That headline is at least what this contributor would have you take away from his latest column in Forbes. And of course the article speculates that it’s all about tax, tax, and tax (26 mentions of the t-word, in fact, in this very short story). It’s accompanied by this pretty scary graph (thanks to TaxProf). As the contributor says:
“Some go so far as to say that the U.S. tax and disclosure laws are downright oppressive.”
Panic! (and the Wall Street Journal is joining in the party, as usual.)
Now here’s another way to spin the same story.
0.0009 percent of Americans renounced US citizenship in 2013.
Nearly three thousand Americans renounced their citizenship in 2013 – nearly a quarter as many as the number of people from the Dominican Republic who gained U.S. citizenship through naturalisation. In all, the number of foreigners who became U.S. citizens through naturalisation was 757,434 – more than 250 times as many as renounced citizenship.
Sure, the kinds of people renouncing U.S. citizenship are likely to be generally different from those gaining it by naturalisation. They may well be wealthier, and a few of them may even be motivated purely by tax considerations.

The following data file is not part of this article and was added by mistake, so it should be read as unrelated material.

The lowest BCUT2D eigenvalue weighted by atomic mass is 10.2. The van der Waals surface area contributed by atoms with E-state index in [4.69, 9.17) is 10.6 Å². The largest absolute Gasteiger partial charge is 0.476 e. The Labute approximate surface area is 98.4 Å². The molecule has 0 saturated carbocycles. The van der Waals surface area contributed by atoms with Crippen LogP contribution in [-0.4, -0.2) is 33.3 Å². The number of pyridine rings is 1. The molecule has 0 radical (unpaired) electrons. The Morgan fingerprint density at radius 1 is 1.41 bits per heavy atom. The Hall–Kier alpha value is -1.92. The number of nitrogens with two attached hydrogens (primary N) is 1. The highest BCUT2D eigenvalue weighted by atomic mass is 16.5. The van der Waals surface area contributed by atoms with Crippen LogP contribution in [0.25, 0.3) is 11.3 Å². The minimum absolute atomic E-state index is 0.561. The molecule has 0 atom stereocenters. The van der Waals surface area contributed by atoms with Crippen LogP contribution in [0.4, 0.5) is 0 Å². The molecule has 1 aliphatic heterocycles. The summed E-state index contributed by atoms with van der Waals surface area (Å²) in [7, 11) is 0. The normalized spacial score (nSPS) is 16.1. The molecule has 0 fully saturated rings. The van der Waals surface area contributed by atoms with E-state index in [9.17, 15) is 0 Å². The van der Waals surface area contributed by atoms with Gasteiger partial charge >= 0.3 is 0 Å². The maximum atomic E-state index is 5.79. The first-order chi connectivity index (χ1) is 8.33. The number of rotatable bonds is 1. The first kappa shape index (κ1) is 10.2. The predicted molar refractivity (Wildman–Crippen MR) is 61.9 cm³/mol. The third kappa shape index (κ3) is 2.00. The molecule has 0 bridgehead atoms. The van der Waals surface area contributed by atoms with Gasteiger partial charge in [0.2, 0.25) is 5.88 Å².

But it’s not likely to be very dramatic. As we have pointed out before: when tax rates (or enforcement or whatever) change, only a small handful of tax extremists rip their kids out of school and leave all their friends and family behind to start brave new lives in bizarre, soulless places like Monaco or the Cayman Islands.
Is the enforcement of U.S. tax laws becoming ‘downright oppressive?’
Well, that’s a matter of taste. But here we might mention this little factoid, from the New York Times:
In current dollars, the I.R.S. enforcement budget declined from $5.9 billion in 2010 to $5 billion in 2013 . . . a 15 percent cut in inflation-adjusted spending.
. . .
the number of audits has dropped and that revenue resulting from audits plummeted $7 billion, or roughly 40 percent, in the three years through 2013.
If it’s oppressive, then it’s certainly getting less so for wealthy taxpayers, who (quite reasonably) tend to be the bigger focus of tax audits.
So it’s not really about tax, after all.
Let’s leave the last word for our tax-obsessed Forbes contributor.
“Most expatriations are probably motivated primarily by factors such as family and convenience.”
So there you have it!
(One small final detail, which we ought to mention. Our hypothetical article above used two different years: 2013 for the Forbes data and 2012 for the naturalisations data, which is the latest available. But hey. The general point stands.)